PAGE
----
Science department to offer biomedical program

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Freshman Rishi Das pours distilled water into a beaker during an experiment in AP Chemistry. Das said he plans to use his chemistry knowlege to help him in Project Lead the Way Biomedical Science next school year. ALLY RUSSELL / PHOTO

Beats

For students who plan to pursue a medical career, the first course of a four-year program will be offered next year to prepare students for medical classes in college, according to Principal John Williams. The program is called “Project Lead the Way Biomedical Science” and offers four two-semester courses.

Freshman Rishi Das pours distilled water into a beaker during an experiment in AP Chemistry. Das said he plans to use his chemistry knowlege to help him in Project Lead the Way Biomedical Science next school year. ALLY RUSSELL / PHOTO
Freshman Rishi Das pours distilled water into a beaker during an experiment in AP Chemistry. Das said he plans to use his chemistry knowlege to help him in Project Lead the Way Biomedical Science next school year. ALLY RUSSELL / PHOTO

“We see it as another advantage to offer to our kids. We’ve been doing in the engineering part of Project Lead the Way and this allows us to expand to the science and medical part of it,” Williams said. “We hope that what kids take away is another experience. (If) they have an interest in this and to be able to explore it and learn and grow from and if they want to go into the medical field, they’ll leave being much more prepared than they would’ve.”

Williams said counselors have already started signing current freshmen up for the class.

Science department chairperson Jennifer Marlow said there are no prerequisites and students do not have to be an honors student to take these courses. They will be full-weighted and count as science electives. The courses are Principles of Biomedical Science, Human Body Systems, Medical Interventions and Biomedical Innovations.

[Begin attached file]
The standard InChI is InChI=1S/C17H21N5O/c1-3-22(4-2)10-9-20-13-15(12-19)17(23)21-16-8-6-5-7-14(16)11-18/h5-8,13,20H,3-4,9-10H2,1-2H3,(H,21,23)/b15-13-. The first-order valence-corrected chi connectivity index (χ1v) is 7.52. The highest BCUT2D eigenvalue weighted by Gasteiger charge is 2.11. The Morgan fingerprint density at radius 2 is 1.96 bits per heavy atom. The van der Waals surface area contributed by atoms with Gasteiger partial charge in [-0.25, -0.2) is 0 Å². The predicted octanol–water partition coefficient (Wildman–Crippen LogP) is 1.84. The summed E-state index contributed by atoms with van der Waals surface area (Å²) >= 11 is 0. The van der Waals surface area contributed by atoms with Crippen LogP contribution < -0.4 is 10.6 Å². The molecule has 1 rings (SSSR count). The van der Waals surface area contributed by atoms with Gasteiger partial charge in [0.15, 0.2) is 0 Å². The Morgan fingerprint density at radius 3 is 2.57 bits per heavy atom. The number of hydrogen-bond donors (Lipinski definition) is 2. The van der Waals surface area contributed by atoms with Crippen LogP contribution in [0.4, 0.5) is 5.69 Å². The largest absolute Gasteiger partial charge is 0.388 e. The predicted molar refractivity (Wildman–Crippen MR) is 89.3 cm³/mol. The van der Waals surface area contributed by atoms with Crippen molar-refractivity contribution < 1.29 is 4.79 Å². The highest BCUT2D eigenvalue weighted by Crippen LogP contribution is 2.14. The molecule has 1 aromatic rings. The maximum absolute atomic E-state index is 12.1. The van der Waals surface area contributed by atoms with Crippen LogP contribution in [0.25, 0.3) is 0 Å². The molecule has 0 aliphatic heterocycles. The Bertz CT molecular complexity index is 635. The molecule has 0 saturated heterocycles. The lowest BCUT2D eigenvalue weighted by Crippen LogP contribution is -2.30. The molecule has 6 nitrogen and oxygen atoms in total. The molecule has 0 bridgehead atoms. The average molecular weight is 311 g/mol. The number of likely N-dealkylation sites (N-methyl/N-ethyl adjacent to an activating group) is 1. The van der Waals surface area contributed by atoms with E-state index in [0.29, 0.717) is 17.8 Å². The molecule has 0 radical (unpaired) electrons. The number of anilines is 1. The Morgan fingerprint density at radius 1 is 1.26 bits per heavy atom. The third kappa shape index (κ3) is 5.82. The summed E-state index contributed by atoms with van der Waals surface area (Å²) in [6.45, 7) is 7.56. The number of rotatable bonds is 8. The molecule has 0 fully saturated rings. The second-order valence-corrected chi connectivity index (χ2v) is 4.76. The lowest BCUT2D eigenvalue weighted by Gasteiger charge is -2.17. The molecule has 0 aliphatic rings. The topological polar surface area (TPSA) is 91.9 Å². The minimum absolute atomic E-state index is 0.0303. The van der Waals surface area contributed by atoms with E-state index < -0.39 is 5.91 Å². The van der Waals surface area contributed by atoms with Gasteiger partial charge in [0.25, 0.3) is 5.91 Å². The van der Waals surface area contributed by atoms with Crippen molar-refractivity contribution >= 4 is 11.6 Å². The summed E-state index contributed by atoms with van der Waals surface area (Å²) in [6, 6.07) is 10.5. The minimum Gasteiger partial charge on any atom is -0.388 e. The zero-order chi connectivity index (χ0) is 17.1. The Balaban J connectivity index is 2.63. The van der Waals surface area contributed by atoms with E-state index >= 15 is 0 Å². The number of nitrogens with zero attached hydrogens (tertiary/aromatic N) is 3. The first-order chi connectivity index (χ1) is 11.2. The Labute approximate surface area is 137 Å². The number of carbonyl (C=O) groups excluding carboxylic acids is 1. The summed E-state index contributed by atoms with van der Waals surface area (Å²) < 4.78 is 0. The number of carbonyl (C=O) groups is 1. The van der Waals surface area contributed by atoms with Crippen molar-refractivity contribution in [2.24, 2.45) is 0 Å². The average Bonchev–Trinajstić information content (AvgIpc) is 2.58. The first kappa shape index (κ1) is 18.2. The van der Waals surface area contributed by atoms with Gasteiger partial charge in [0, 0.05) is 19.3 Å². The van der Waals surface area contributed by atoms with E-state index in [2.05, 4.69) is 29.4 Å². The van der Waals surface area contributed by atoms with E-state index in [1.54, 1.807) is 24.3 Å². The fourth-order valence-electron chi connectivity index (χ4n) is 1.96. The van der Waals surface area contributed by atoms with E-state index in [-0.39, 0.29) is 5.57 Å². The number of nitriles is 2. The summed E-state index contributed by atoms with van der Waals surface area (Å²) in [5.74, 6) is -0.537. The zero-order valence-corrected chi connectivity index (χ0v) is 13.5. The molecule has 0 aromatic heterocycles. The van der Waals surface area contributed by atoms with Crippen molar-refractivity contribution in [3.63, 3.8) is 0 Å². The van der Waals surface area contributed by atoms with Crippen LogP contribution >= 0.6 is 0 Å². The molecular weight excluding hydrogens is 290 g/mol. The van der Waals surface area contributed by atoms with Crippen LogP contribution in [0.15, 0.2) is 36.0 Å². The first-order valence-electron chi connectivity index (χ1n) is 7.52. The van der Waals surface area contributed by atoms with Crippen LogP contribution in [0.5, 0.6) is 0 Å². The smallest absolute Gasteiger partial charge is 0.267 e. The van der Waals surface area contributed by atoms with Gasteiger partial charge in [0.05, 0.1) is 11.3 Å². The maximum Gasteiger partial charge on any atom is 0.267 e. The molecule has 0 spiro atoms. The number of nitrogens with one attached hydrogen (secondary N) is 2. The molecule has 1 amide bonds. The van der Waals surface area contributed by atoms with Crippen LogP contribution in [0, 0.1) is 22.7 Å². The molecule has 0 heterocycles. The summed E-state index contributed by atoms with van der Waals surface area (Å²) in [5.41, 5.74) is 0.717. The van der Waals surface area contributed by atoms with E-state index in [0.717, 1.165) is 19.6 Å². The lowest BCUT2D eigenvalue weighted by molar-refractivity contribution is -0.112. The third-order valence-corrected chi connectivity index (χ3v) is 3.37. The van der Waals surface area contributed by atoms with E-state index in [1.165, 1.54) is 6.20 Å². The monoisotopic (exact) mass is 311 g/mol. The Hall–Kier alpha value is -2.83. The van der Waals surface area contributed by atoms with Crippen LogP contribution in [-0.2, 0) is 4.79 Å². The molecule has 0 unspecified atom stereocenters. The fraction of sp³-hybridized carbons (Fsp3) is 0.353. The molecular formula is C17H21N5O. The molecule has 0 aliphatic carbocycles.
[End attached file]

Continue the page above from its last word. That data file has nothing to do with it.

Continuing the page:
Screen Shot 2015-01-20 at 10.12.36 AMFreshman Rishi Das said he signed up to take the course sophomore year. He said he wants to major in biomedical engineering as an undergraduate and then go to medical school to study neurosurgery.

“I want to do medicine in the future and I think this course could prepare me for that,” Das said. “Additionally, I’ve liked doing forensics; I think this could be a fun course as well as something that could help (my future).”

According to Marlow, students don’t have to take all four courses. She said students can double up on two.

“From what I understand (from observing this course at Hamilton Southeastern High School), there is an opportunity to double up and students can take the second year and third year course during the same year,” Marlow said.

Marlow said these courses are more applicable than typical science courses and have a bigger focus on labs and research.

“This (program) in particular ties things in with students very quickly and engages students right away,” she said. “It is almost all research and lab. Because of that, students come out with really good lab skills. Especially for students who are thinking about going into medicine but not necessarily a doctor, this would be a really good experience to see if this is something they would like to do.”

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